Yea, well, good for you. But I am not going to put a less than perfectly baited hook into the water, no way.
Even if it means you get nothing?
Yea. Even if I get nothing. Thats the price you have to pay.
The price you have to pay? For what?
Perfection. Mastery. I want to be a master baiter.
The relevance of this story to you as IT executives out there? I should think its obvious. A great number of IT professionals today are specialists in their field, whether its software coding, hardware, networking et cetera. Only a minority of themwhether I look at this anecdotally or through the many, many surveys, including our ownknow how to relate the information services they provide to the businesses they work for. And even a smaller group within that minority can accurately map their information services to the business processes they enable or support.
To my mind that says a lot about specialisation. Some of you may want to be funny and point out that it pays to be a specialistjust make sure youre the guy who specialises in architecture or whatever it is you need to master in order to completely understand how your IT and your business are inextricably linked, so you can ensure process by process business-IT alignment at all times and youve got a great career ahead of you. Hell, some of you may even want to talk about Tim Duncan whos not known for his style of play in the NBA, but rather the bank shots he keeps putting inand then say that all you have to do is do one thing well and itll take you all the way to the bank!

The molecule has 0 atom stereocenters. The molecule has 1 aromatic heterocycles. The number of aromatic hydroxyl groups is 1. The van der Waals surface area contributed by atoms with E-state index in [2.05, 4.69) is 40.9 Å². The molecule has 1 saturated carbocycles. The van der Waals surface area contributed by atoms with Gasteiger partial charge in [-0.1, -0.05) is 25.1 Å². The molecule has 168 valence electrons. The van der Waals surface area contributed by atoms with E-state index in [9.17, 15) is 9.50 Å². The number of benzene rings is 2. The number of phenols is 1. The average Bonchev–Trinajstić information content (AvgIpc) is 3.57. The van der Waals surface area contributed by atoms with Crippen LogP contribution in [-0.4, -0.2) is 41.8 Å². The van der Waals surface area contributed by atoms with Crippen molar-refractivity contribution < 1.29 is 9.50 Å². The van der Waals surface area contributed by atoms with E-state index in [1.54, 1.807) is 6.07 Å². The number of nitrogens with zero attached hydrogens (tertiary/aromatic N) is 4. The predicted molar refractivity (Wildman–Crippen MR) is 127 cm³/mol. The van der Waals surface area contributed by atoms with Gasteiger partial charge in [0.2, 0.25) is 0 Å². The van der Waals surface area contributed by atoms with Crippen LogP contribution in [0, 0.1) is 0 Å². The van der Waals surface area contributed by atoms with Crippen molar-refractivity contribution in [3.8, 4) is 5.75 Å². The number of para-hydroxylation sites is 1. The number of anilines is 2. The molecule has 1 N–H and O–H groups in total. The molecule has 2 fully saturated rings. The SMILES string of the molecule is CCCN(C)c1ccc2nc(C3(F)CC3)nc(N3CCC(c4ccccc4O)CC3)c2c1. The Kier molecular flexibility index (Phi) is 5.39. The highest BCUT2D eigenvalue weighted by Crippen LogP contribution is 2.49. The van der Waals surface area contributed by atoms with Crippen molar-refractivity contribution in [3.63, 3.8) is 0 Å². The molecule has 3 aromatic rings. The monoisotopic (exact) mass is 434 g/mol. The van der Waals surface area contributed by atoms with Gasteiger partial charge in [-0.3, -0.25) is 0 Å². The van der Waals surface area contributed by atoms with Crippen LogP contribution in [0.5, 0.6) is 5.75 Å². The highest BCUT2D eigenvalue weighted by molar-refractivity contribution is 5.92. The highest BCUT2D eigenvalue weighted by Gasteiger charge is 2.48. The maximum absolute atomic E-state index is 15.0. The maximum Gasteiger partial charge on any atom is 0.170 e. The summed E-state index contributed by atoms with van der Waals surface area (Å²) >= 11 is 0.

Thats true. There are those in the minority among us who are specialists in the right skills that can take them very far. And that minority is from what I have seen the most successful among you.
But if you look at the other side of the coin, specialisation can and often does hurt your career, keeping you boxed in a role, stuck in a rut you cant get out of. The majority of IT executives are technically inclined, and for the most part generally inept when it comes to communicating with non IT or technically inclined people. They think like IT specialists, which is great; but unfortunately they talk like IT specialists and view most things in the confines of their technical terms.
What do you think, my readers? Which specialist are you? Should you be looking at specialising in the business-IT alignment side of things, say with special credentials in IT architecture training? Should you be, like Ben in the story above, be someone who is more well-rounded and go home with the catch of the day? Or do you, like Joe, aspire to be a master baiter?
Teng Fang Yih is the editor of Computerworld Singapore and Computerworld Malaysia.
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